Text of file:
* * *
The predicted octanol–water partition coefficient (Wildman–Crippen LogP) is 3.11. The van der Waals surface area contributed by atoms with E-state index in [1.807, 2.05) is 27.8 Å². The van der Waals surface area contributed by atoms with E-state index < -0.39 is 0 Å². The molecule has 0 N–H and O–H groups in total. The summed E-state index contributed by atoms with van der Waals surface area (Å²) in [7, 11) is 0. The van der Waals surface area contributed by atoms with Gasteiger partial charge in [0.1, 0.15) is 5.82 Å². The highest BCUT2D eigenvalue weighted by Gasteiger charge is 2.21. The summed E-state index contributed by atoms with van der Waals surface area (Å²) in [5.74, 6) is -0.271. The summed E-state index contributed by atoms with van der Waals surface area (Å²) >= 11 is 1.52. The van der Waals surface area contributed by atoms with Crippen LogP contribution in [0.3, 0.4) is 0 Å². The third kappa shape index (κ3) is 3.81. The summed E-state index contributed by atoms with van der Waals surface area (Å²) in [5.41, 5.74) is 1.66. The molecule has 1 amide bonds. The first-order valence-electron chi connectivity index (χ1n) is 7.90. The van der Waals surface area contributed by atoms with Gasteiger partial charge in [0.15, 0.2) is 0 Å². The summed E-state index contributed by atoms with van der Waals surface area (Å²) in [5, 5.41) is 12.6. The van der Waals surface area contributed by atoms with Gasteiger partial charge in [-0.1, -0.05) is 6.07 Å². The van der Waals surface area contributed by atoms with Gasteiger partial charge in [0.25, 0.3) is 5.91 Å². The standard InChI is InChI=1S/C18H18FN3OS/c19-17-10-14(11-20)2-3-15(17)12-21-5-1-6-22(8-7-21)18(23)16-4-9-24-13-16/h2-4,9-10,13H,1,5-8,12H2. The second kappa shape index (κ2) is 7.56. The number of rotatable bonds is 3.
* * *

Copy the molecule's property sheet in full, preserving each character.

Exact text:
The predicted octanol–water partition coefficient (Wildman–Crippen LogP) is 3.11. The van der Waals surface area contributed by atoms with E-state index in [1.807, 2.05) is 27.8 Å². The van der Waals surface area contributed by atoms with E-state index < -0.39 is 0 Å². The molecule has 0 N–H and O–H groups in total. The summed E-state index contributed by atoms with van der Waals surface area (Å²) in [7, 11) is 0. The van der Waals surface area contributed by atoms with Gasteiger partial charge in [0.1, 0.15) is 5.82 Å². The highest BCUT2D eigenvalue weighted by Gasteiger charge is 2.21. The summed E-state index contributed by atoms with van der Waals surface area (Å²) in [5.74, 6) is -0.271. The summed E-state index contributed by atoms with van der Waals surface area (Å²) >= 11 is 1.52. The van der Waals surface area contributed by atoms with Crippen LogP contribution in [0.3, 0.4) is 0 Å². The third kappa shape index (κ3) is 3.81. The summed E-state index contributed by atoms with van der Waals surface area (Å²) in [5.41, 5.74) is 1.66. The molecule has 1 amide bonds. The first-order valence-electron chi connectivity index (χ1n) is 7.90. The van der Waals surface area contributed by atoms with Gasteiger partial charge in [0.15, 0.2) is 0 Å². The summed E-state index contributed by atoms with van der Waals surface area (Å²) in [5, 5.41) is 12.6. The van der Waals surface area contributed by atoms with Gasteiger partial charge in [-0.1, -0.05) is 6.07 Å². The van der Waals surface area contributed by atoms with Gasteiger partial charge in [0.25, 0.3) is 5.91 Å². The standard InChI is InChI=1S/C18H18FN3OS/c19-17-10-14(11-20)2-3-15(17)12-21-5-1-6-22(8-7-21)18(23)16-4-9-24-13-16/h2-4,9-10,13H,1,5-8,12H2. The second kappa shape index (κ2) is 7.56. The number of rotatable bonds is 3.